How is a medial malleolus fracture treated?
A medial malleolus fracture refers to a break in the tibia, located at the inside of the lower leg. Fractures can occur at various levels of the medial malleolus. Such fractures usually occur along with a lateral malleolus (fracture of the fibula), a posterior malleolus (fracture of the back of the tibia), or an injury to the ankle ligaments.
The fracture need not be treated with surgery if it is not out of place, or if it is a very low one with very small pieces. To determine if the fracture and ankle are stable, a stress x-ray may be conducted.
A short leg cast or removable brace may be used to treat the fracture. Typically, one would need to refrain from applying weight on their leg for about 6 weeks. Frequent visits to the doctor for repeat x-rays will be required to ensure the fracture does not move and stays in its position.
Surgery may be recommended if the ankle is unstable or if the fracture is out of position.
For certain cases, even if the fracture is in place, surgery may still be considered as an option. This is to reduce the risk of nonunion, where the fracture does not heal, and to allow the ankle to start moving earlier.
In a medial malleolus fracture, the ankle joint may be impacted or indented. Impaction occurs when a great force drives the end of one bone into another. To repair an impacted fracture, bone grafting may be required. The graft acts as a scaffolding for new bone to grow on and can lower the risk of arthritis developing later.
Additionally, based on the fracture, bone fragments may also be fixed using screws, a plate and screws, or various wiring methods.
How is a posterior malleolus fracture treated?
A posterior malleolus fracture refers to a fracture of the back of the tibia at the level of the ankle joint.
The fibula (lateral malleolus) is also broken in the majority of posterior malleolus fracture cases. This is due to the fact that it shares ligament attachments with the posterior malleolus. There is also a possibility of a fracture of the medial malleolus.
The back of the ankle may be unstable based on how big the broken piece of bone is. From certain studies, it is said that the ankle should be treated with surgery if the piece of broken bone is bigger than 25% of the ankle joint.
Due to the risk of arthritis developing, it is essential for a posterior malleolus fracture to be diagnosed and treated properly. The smooth surface that lines a joint is called cartilage. It covers the back of the tibia where the bone breaks. The cartilage will not heal properly if the broken piece of bone is larger than around 25% of the ankle and is more than a few millimetres out of place. As such, the surface of the joint will not be smooth. This leads to increased and uneven pressure on the joint surface, which eventually leads to cartilage damage and the development of arthritis.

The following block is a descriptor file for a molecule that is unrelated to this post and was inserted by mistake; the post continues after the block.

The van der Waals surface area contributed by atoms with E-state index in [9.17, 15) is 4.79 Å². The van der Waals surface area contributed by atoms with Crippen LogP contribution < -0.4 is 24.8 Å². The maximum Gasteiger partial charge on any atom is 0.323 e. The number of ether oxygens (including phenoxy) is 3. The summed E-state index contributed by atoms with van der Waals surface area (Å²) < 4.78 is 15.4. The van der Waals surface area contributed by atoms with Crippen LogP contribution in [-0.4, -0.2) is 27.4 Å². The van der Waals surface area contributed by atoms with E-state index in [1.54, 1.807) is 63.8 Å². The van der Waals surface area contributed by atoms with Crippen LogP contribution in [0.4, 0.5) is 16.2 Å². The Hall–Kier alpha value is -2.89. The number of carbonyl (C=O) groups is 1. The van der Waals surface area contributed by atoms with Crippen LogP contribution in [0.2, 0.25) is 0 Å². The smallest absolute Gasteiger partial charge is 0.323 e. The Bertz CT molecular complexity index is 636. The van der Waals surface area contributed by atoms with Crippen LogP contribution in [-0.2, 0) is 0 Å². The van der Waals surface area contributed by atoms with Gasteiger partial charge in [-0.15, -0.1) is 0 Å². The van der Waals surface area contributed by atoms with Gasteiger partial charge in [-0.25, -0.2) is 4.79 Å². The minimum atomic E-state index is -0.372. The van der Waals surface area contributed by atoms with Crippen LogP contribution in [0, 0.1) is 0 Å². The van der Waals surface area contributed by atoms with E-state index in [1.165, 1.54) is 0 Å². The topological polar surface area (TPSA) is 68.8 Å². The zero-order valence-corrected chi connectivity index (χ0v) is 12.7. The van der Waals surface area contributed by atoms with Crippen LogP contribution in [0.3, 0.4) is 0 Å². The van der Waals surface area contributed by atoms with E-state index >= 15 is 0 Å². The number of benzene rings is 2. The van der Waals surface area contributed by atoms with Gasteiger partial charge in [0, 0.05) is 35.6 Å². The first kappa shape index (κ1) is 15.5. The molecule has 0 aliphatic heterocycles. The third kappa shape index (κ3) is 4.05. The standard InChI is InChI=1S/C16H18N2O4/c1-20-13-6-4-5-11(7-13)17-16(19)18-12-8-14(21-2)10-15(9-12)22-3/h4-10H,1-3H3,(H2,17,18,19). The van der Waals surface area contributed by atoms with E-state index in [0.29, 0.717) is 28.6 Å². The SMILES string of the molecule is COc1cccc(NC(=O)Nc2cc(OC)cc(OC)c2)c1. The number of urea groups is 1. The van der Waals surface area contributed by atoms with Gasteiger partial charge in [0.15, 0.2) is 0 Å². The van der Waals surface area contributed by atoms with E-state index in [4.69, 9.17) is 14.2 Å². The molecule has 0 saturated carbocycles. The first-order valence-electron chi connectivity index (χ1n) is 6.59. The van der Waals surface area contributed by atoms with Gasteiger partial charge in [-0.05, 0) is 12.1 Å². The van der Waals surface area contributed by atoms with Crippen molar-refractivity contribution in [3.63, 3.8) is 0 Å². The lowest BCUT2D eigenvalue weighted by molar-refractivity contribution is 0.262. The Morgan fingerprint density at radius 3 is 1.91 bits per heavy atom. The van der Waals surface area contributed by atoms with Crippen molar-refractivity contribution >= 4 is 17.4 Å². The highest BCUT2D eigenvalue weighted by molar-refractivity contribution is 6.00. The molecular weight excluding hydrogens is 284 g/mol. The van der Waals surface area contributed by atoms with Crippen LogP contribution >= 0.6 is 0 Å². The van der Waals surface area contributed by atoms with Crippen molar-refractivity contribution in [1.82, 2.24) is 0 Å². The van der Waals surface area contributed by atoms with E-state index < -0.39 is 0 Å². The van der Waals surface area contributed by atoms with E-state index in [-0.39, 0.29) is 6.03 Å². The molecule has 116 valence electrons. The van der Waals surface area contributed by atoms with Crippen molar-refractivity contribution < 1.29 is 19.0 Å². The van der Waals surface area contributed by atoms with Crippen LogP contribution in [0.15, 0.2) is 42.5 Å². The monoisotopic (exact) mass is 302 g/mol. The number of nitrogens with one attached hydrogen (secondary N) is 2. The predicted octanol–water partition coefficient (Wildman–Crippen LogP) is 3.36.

The fracture can be treated without surgery if it is stable and in place. A short leg cast or removable brace may be used, and patients will normally be advised to refrain from putting any weight on the ankle for 6 weeks.
Surgery may be recommended if the fracture is unstable or out of position.
There are various surgical options available for the treatment of posterior malleolar fractures. One method is to place screws from the front of the ankle to the back, or vice versa. Another method would be to place a plate and screws along the back of the shin bone.
How are bimalleolar fractures or bimalleolar equivalent fractures treated?
Since “bi” means two, “bimalleolar” means that two out of three parts or malleoli of the ankle are broken.
In the majority of bimalleolar fracture cases, the lateral malleolus and medial malleolus are broken and the ankle is not stable.
In a bimalleolar equivalent fracture, the ligaments on the inner (medial) side of the ankle are injured in addition to one of the malleoli being fractured. This typically means that the fibula is broken along with injury to the medial ligaments, causing the ankle to be unstable.
To determine whether the medial ligaments are injured, a stress test x-ray may be conducted.
Bimalleolar fractures or bimalleolar equivalent fractures are unstable fractures. They can be associated with a dislocation.
Surgery is normally recommended for such injuries, which are considered unstable.
If the patient has significant health problems, where the risk of surgery may be too high, or if they do not usually walk, then nonsurgical treatment might be considered.
Normally, immediate treatment involves the use of a splint to immobilize the ankle until the swelling is reduced. A short leg cast is then applied, which may be changed frequently as the swelling in the ankle subsides.
Frequent doctor visits would be required to repeat x-rays and ensure the ankle remains stable.
Weight-bearing will not be allowed for 6 weeks in the majority of cases. After that, as the ankle continues to heal, it may be protected by a removable brace.
Most of the time, surgical treatment will be recommended for lateral and medial malleolus fractures as they make the ankle unstable. They are treated using the same surgical methods as the other fractures listed above.
How is a trimalleolar fracture treated?
Since “tri” means three, a trimalleolar fracture would mean that all three malleoli of the ankle are broken. These are unstable injuries and can even be associated with a dislocation.
As these surgeries are considered unstable, surgery is typically recommended.